That coatimundi munched my pineapples

(To read El Gringo Feo’s Costa Rica Diary from the beginning, start here.)

Monday, October 15

The first piece of evidence. This pineapple was eaten almost completely.

When I returned from my trip to the States, I went over to the pineapple plants to harvest one since I knew they’d be really ripe. That’s when I realized someone had munched an entire pineapple, leaving only the nub still attached to the plant. My first suspect was that massive iguana who hangs out in the parking area.


I went down to open the gate for Gian, who was coming by to take me to refill the propane tank that fuels the stovetop and I saw a coatimundi bolt from the pineapple plants and bound over the fence. The raccoon-like bastard had started working on another ripe, delicious pineapple. So I picked two others that he hadn’t gotten to yet and then pulled the one he’d started working on, cut away the part closest to where he’d been munching and diced it up for myself. It briefly ran through my mind that maybe the critter had rabies or something, but screw it. I’ll teach him to mess with my pineapples, even if it leaves me foaming at the mouth and fearing water. I tossed what was left where the agouti hang out, and they were quick to find it and finish it off.

After I spooked a coatimundi, I discovered he had been working on a second pineapple.

Overall, I took it easy yesterday. I’m going to return to my work on The Book this morning, but I wanted to take a day to decompress. Unfortunately, I started reading John Kenneth Turner’s Barbarous Mexico, which is thoroughly depressing. Turner was a socialist muckraker who traveled to Mexico several times in 1908 to report on conditions under the Porfiriato. He poses as a Gringo with millions to invest in the de facto slave plantations. Early in the book, he writes the following prophetic passage:

Mexicans of all classes and affiliations agree that their country is on the verge of a revolution in favor of democracy; if not a revolution in the time of (Porfirio) Diaz, for Diaz is old and is expected soon to pass, then a revolution after Diaz.

After reading his accounts of conditions on an agave plantation in the Yucatan and his reporting on conditions at the tobacco farms in Valle Nacional, it’s not hard to understand why the country exploded in bloody, chaotic civil war in 1910. A system was in place to funnel people into indentured servitude in both places, though this really was outright slavery, as Turner points out. Yaqui Indians, Mayans, petty criminals and working people who thought they were signing up for decent jobs and wages all were hoodwinked into signing contracts that put them on these plantations with no ability to escape. It was systemic, with government officials, the police and the owners of the reservations conspiring to work these people, literally, to death to keep costs low. People were little more than fodder for this capitalist nightmare. Turner writes the following about why the slave owners made women grind corn by hand to feed the other slaves rather than use machines:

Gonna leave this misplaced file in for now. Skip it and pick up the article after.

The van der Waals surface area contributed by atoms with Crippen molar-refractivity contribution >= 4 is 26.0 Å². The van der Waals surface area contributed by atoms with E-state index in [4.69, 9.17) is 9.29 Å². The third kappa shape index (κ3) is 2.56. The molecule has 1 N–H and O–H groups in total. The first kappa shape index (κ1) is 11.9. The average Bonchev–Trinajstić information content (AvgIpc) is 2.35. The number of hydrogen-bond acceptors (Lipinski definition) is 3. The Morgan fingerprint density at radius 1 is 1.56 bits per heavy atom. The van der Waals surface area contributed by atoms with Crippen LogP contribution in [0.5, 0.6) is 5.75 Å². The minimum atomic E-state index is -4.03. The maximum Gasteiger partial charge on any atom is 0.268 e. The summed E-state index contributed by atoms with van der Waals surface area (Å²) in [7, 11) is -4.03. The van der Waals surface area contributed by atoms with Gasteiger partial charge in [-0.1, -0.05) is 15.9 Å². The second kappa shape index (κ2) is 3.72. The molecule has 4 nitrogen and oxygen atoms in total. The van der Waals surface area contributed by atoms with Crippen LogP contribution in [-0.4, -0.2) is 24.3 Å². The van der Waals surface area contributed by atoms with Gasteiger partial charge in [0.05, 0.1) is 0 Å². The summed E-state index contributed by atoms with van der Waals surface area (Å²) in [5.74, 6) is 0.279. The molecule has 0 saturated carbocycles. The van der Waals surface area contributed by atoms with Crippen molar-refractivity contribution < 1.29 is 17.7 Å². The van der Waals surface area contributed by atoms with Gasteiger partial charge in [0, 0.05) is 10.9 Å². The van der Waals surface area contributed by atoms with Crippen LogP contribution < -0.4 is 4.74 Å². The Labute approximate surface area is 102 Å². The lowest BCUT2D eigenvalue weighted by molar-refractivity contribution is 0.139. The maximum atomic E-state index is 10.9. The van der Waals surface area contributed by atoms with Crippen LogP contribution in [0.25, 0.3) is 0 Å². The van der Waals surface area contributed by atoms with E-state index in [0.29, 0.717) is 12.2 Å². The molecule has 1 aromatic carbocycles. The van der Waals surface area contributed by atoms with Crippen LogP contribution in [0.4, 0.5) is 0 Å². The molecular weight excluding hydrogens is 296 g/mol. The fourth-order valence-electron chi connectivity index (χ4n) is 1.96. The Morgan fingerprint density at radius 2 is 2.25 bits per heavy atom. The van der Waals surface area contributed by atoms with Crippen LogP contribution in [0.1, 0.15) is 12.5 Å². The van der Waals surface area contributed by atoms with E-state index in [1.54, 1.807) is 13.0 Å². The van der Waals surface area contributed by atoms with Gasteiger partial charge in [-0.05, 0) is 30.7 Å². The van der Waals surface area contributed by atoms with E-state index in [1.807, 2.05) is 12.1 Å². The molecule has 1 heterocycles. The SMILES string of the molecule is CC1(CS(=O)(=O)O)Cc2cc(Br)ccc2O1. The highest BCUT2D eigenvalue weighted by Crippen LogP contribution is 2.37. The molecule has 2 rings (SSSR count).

I asked the presidente of Valle Nacional why the planters did not purchase cheap mills for grinding the corn, or why they did not combine and buy a mill among them, instead of breaking several hundred backs yearly in the work. ‘Women are cheaper than machines,’ was the reply.

His reporting was impressive, and he names names, quoting the perpetrators of these atrocities, who, in their insatiable greed, told him everything believing he was about to invest tons of money in their operations to make them even richer. We often look at the murderous rampages of Mao in China and Stalin in Russia to rightly condemn the horrors of communism. This book makes it clear capitalist economies were just as quick — and brutal — in grinding people under foot to attain their goals.

If you’re interested in the Mexican revolution, which is a fascinating story, Mike Duncan’s Revolutions podcast currently is focusing on it. It’s well done and Duncan is doing a solid job of following the myriad threads of the conflict in a way that’s easy to follow. It also points out yet another instance of American intervention in the Americas, largely to protect the interests of corporations that were benefitting greatly from the excesses of the Porfiriato. It’s a good reminder of why Mexicans are so leery of their neighbors to the north.

Turner’s Barbarous Mexico is out of print, best I can tell, but it is in the public domain and available free via the Internet Archive and I think you also can download it from Amazon for .99 cents.